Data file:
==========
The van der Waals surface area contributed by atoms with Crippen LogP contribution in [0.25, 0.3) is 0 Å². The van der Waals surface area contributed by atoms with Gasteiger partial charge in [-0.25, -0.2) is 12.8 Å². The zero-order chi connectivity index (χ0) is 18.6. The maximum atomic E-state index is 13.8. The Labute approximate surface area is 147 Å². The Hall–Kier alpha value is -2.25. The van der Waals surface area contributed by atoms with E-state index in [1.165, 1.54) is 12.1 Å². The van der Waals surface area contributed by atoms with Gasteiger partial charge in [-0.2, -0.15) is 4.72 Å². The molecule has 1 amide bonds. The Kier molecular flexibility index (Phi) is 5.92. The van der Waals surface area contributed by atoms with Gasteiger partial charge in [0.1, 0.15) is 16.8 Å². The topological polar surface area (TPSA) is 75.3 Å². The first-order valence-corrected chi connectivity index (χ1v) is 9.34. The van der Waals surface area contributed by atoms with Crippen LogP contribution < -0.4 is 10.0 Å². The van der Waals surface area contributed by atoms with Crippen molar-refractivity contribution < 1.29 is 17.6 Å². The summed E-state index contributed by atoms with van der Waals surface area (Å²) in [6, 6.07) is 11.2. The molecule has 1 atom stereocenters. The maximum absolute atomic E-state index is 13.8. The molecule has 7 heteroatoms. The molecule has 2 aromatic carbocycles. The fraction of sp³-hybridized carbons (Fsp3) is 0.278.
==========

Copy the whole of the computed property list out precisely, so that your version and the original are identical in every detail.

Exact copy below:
The van der Waals surface area contributed by atoms with Crippen LogP contribution in [0.25, 0.3) is 0 Å². The van der Waals surface area contributed by atoms with Gasteiger partial charge in [-0.25, -0.2) is 12.8 Å². The zero-order chi connectivity index (χ0) is 18.6. The maximum atomic E-state index is 13.8. The Labute approximate surface area is 147 Å². The Hall–Kier alpha value is -2.25. The van der Waals surface area contributed by atoms with E-state index in [1.165, 1.54) is 12.1 Å². The van der Waals surface area contributed by atoms with Gasteiger partial charge in [-0.2, -0.15) is 4.72 Å². The molecule has 1 amide bonds. The Kier molecular flexibility index (Phi) is 5.92. The van der Waals surface area contributed by atoms with Gasteiger partial charge in [0.1, 0.15) is 16.8 Å². The topological polar surface area (TPSA) is 75.3 Å². The first-order valence-corrected chi connectivity index (χ1v) is 9.34. The van der Waals surface area contributed by atoms with Crippen LogP contribution < -0.4 is 10.0 Å². The van der Waals surface area contributed by atoms with Crippen molar-refractivity contribution < 1.29 is 17.6 Å². The summed E-state index contributed by atoms with van der Waals surface area (Å²) in [6, 6.07) is 11.2. The molecule has 1 atom stereocenters. The maximum absolute atomic E-state index is 13.8. The molecule has 7 heteroatoms. The molecule has 2 aromatic carbocycles. The fraction of sp³-hybridized carbons (Fsp3) is 0.278.